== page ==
Gluten-free eating is all the rage these days. Gluten-free products are now abundantly available on grocery store shelves and at plenty of restaurants. According to research firm Euromonitor, 2011 sales of gluten-free products reached nearly $1.3 billion in the U.S. and $2.6 billion worldwide. These numbers are expected to top $5 billion by 2015. The question I (and many of you) had was: do most people really need to eat gluten-free products, or is this just another fad? In this article, I’ll answer this and several other common questions about gluten free eating and explain the truth about gluten free diets
What is “Gluten Free”?
Gluten is a type of protein found in wheat, rye, and barley. To state the obvious, a gluten-free diet is one that excludes gluten.
Who should eat gluten free foods?
The gluten-free diet is a common treatment for celiac disease, an autoimmune condition that affects around 3 million people, or 1 in 133 Americans, according to the National Foundation for Celiac Awareness.
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For people with celiac disease, foods with gluten trigger the immune system to attack the lining of the small intestine. A lifelong gluten-free diet helps control signs and symptoms of the disease and prevent complications.
There are also people who suffer symptoms from eating gluten but don’t have celiac disease. This is called a “non-celiac gluten sensitivity“.
As many as 18 million Americans may have a non-celiac gluten sensitivity.
Why are so many other people eating gluten free foods these days?
Any time a food trend comes along, you’re bound to get people jumping on bandwagon. Some people think eating gluten-free foods is better for them, despite any evidence of that being the case.
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Here’s another reason: the physician-accepted definition of “gluten sensitivity” is quite ambiguous. While celiac disease is diagnosed with blood testing, genetic testing, or biopsies, there’s no gold standard when it comes to testing for gluten sensitivity. Dr. Alessio Fasano, director of the Center for Celiac Research at the University of Maryland, states, “The bottom line for gluten sensitivity is there are very little facts and a lot of fantasy.” There’s plenty of self-diagnosis among people who are looking for ways to cure their digestive issues.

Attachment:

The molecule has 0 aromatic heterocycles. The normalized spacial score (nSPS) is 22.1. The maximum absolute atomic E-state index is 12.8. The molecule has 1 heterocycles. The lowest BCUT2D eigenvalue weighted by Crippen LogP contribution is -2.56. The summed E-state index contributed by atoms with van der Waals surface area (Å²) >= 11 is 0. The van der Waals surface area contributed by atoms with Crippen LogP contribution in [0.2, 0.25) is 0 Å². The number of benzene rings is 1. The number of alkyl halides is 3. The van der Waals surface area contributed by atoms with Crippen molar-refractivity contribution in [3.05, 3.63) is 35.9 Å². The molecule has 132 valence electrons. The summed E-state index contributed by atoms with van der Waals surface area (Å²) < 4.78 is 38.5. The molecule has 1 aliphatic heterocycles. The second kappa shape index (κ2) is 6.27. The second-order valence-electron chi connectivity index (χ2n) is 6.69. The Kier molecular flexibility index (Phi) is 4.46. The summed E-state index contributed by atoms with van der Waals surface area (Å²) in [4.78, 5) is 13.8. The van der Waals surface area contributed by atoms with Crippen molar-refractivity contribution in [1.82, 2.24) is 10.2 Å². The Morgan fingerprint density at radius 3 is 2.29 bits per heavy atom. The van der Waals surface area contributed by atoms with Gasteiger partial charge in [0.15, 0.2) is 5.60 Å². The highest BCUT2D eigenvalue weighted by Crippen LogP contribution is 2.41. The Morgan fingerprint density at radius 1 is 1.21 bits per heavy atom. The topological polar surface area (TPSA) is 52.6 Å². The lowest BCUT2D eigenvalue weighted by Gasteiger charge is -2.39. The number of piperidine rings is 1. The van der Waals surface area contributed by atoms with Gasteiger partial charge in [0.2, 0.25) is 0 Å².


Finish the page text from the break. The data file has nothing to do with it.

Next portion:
The Truth About Gluten Free Diets
What does research say about gluten free eating? According to this study, non-celiac gluten intolerance may be a legitimate medical condition. Great. Since that wishy-washy conclusion didn’t do much to answer my questions, I dug a bit deeper.
Researchers in a 2012 study found that doctors “should exercise caution when diagnosing gluten sensitivity.” The study authors recommended using specific gluten challenge tests on each person individually before completely eliminating gluten from the diet. They state that “a better diagnostic test is needed to diagnose gluten sensitivities.” So now we know that most medical professionals don’t have an inexpensive, accurate way of diagnosing this condition that “may” exist. Let’s keep digging …
According to another 2012 research study published in the Journal of the Academy of Nutrition and Dietetics, gluten free eating offers no benefit for the average healthy adult. Plus, there’s no evidence to suggest that “going gluten-free” is an effective way to lose weight.
Here’s a quick disclaimer about these findings: my intent is not to discount those of you that may benefit from eating gluten free foods. My only goal here is to present the facts, and the facts say that eating a gluten free diet has no documented benefit for the majority of people. But if gluten free eating works for you personally and helps you overcome digestive issues, then by all means, keep doing it.
List of gluten free foods
Here’s a quick list of gluten free foods to help those of you following a gluten free diet.
|Amaranth, Arrowroot, Buckwheat, Corn and cornmeal, Flax, Gluten-free flours, Millet, Quinoa, Rice, Sorghum, Soy, Tapioca||All meat unless labeled otherwise||All fruit/veggies/herbs/spices/nuts||All vegetable oils|
Gluten free foods to avoid
The “big 3” you should avoid are:
Wheat is in a lot of products, and goes by many different names on nutrition facts labels. Here are a few ingredients to avoid:
- Durum flour
- Graham flour
Cross-contamination can happen when gluten free foods come into contact with foods that contain gluten. In general, don’t buy foods from the following list unless they’re labeled gluten free:
- Salad dressings
- Snack foods